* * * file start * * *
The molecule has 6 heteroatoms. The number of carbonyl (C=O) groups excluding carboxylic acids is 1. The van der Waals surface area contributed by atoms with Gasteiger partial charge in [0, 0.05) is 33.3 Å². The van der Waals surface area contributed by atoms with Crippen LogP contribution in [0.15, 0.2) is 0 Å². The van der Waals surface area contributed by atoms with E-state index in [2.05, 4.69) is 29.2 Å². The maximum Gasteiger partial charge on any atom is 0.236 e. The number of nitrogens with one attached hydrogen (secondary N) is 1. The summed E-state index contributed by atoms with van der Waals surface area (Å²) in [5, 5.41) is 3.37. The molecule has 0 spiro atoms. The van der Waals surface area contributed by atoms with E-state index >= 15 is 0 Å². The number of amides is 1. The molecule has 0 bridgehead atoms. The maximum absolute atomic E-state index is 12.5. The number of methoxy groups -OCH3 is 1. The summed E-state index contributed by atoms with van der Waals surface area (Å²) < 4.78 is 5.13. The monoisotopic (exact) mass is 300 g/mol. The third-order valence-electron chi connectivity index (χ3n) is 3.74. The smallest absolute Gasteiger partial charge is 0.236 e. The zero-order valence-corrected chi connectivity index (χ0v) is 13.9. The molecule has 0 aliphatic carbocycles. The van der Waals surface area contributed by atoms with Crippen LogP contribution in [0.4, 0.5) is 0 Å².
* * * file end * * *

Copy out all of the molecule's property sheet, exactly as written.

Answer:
The molecule has 6 heteroatoms. The number of carbonyl (C=O) groups excluding carboxylic acids is 1. The van der Waals surface area contributed by atoms with Gasteiger partial charge in [0, 0.05) is 33.3 Å². The van der Waals surface area contributed by atoms with Crippen LogP contribution in [0.15, 0.2) is 0 Å². The van der Waals surface area contributed by atoms with E-state index in [2.05, 4.69) is 29.2 Å². The maximum Gasteiger partial charge on any atom is 0.236 e. The number of nitrogens with one attached hydrogen (secondary N) is 1. The summed E-state index contributed by atoms with van der Waals surface area (Å²) in [5, 5.41) is 3.37. The molecule has 0 spiro atoms. The van der Waals surface area contributed by atoms with E-state index >= 15 is 0 Å². The number of amides is 1. The molecule has 0 bridgehead atoms. The maximum absolute atomic E-state index is 12.5. The number of methoxy groups -OCH3 is 1. The summed E-state index contributed by atoms with van der Waals surface area (Å²) < 4.78 is 5.13. The monoisotopic (exact) mass is 300 g/mol. The third-order valence-electron chi connectivity index (χ3n) is 3.74. The smallest absolute Gasteiger partial charge is 0.236 e. The zero-order valence-corrected chi connectivity index (χ0v) is 13.9. The molecule has 0 aliphatic carbocycles. The van der Waals surface area contributed by atoms with Crippen LogP contribution in [0.4, 0.5) is 0 Å².